Golf: Singapore to host Queen Sirikit Cup from Aug 23-27

Queen Sirikit Cup Secretary Raevadee T. Suwan poses with the triumphant 2018 Korean team. PHOTO COURTESY OF ASIA-PACIFIC GOLF CONFEDERATION

SINGAPORE - The Queen Sirikit Cup will return to Singapore in August after nearly a decade, with the prestigious amateur tournament to be played at the Laguna National Golf and Country Club.

The Aug 23-27 event, which is organised by the Singapore Ladies Golf Association (SLGA), will see 15 countries competing over 72 holes instead of the traditional 54.

Last year's Queen Sirikit Cup was originally supposed to be played at Indonesia's Pondok Indah Golf Club from March 12-15 before it was postponed to June 29-July 3.

However, the annual tournament was eventually canned for the first time since 1979 owing to travel restrictions and compulsory quarantine orders.

Rae-Vadee T. Suwan, secretary general of the Queen Sirikit Cup, said: "After the disruptions caused by the Covid-19 pandemic in 2020, we're very much looking forward to having the Queen Sirikit Cup take place in 2021.

"Our grateful thanks go to Laguna National and the Singapore Ladies Golf Association for their support and enthusiasm - and for making sure the Queen Sirikit Cup will return this year in a safe environment."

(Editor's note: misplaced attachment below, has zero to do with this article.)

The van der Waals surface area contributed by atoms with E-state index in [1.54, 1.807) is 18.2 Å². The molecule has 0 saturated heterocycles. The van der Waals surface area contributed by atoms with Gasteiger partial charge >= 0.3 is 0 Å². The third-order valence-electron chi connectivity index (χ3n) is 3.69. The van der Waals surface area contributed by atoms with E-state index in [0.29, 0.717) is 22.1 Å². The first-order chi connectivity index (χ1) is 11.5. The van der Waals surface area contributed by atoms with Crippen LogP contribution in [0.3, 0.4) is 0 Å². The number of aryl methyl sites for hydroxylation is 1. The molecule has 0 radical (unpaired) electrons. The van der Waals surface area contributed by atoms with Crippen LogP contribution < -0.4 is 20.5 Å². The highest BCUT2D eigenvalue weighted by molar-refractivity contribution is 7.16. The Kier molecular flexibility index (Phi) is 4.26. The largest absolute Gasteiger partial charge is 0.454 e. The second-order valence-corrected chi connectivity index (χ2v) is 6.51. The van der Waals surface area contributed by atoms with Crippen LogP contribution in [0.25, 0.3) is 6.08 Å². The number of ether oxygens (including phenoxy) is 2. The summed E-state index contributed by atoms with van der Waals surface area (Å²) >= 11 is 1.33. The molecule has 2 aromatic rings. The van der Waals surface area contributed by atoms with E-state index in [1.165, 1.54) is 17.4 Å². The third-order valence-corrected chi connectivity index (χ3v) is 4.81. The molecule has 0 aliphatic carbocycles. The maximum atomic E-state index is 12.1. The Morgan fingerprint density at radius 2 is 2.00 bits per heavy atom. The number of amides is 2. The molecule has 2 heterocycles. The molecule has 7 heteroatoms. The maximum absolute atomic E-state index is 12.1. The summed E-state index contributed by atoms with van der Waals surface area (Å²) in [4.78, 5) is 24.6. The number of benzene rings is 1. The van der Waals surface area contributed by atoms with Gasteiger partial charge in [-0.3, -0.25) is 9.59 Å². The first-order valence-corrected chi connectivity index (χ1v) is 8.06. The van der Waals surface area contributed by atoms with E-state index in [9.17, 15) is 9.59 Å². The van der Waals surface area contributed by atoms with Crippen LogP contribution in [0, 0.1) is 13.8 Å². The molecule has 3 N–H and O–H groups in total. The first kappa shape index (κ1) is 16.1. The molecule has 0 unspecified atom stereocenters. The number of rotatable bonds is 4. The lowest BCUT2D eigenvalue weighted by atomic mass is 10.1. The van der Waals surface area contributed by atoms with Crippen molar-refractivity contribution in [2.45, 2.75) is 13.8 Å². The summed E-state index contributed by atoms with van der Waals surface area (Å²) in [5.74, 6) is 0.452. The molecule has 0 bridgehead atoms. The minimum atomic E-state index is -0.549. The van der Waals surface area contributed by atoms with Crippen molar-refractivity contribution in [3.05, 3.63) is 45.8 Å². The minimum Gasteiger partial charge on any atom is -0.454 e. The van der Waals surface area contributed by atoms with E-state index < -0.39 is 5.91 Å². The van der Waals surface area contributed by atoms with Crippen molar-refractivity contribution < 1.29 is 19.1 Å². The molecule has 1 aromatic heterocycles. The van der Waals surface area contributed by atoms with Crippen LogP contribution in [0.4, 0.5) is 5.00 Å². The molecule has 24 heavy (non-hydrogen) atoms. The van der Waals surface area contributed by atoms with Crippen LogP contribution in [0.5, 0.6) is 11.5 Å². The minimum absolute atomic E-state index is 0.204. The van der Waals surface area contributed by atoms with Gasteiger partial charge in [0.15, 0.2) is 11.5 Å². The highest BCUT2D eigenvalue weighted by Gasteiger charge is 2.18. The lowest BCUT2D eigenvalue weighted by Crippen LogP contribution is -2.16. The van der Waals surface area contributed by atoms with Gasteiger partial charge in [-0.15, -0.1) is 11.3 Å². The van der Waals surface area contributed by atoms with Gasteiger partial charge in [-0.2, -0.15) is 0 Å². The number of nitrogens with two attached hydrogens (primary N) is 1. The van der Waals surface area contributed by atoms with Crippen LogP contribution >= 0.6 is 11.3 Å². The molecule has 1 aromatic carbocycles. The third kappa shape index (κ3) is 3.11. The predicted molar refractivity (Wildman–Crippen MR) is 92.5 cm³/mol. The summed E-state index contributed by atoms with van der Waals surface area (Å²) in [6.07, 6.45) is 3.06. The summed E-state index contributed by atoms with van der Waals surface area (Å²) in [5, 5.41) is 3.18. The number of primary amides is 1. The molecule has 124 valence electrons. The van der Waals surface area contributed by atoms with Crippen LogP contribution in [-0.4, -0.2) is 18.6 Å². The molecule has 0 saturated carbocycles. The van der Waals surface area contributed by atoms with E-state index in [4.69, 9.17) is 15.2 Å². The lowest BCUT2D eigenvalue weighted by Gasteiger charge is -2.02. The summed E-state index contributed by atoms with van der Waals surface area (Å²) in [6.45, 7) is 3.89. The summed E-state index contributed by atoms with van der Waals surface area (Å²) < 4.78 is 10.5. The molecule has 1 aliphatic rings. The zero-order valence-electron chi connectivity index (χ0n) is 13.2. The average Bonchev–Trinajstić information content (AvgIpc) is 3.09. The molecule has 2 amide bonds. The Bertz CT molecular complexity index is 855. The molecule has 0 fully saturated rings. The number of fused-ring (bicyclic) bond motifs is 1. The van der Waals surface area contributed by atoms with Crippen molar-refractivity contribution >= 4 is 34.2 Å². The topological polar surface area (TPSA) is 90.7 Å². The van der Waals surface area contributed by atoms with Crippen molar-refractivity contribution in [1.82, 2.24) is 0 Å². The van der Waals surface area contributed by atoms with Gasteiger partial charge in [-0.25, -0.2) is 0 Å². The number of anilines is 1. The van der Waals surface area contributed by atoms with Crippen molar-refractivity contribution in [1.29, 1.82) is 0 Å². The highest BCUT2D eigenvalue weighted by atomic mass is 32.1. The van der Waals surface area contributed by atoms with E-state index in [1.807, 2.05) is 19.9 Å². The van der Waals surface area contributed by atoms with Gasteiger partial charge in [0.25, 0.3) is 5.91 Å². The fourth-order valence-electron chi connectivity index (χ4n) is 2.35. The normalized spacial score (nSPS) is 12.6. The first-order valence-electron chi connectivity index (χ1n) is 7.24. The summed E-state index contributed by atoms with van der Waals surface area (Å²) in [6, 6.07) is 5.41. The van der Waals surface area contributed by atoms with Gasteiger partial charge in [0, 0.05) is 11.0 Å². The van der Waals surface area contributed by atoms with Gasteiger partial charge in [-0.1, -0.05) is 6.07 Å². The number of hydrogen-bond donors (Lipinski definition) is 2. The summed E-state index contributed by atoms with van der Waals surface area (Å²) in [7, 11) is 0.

SLGA president Lyn Yeo added: "The SLGA is delighted to be able to bring this fabulous championship back to Singapore in 2021 and to be the first country to host the Queen Sirikit Cup in its new 72-hole format.

"We are very excited for the players and I'm certain everyone is looking forward to competing in this prestigious tournament in August."

With the Covid-19 pandemic curbing travel for tournaments, national golfer Shannon Tan, whose last overseas competition was the 2019 SEA Games in the Philippines, is looking forward to playing in her third Queen Sirikit Cup.

The 16-year-old has been training at the Laguna National Golf and Country Club since the middle of last year. She said: "In overseas tournaments, you get to play different courses and you also get to play against stronger players from other countries.

"I feel like I have an advantage because it's home ground because I'll get to know the course more."

When Singapore last hosted the tournament at the Tanah Merah Country Club in 2012, South Korea won with a combined score of 413, followed by New Zealand (438) and Australia (440).

Korea's Kim Hyo-joo, winner of the 2014 Evian Championship, bagged the individual title after finishing with a 12-under 204.

The world No. 9 golfer is just one of the many talents who have participated in the annual tournament. Others who have gone on to achieve success include compatriot Pak Se-ri, a five-time Major champion, and former world No. 1s Feng Shanshan of China and Lydia Ko of New Zealand.

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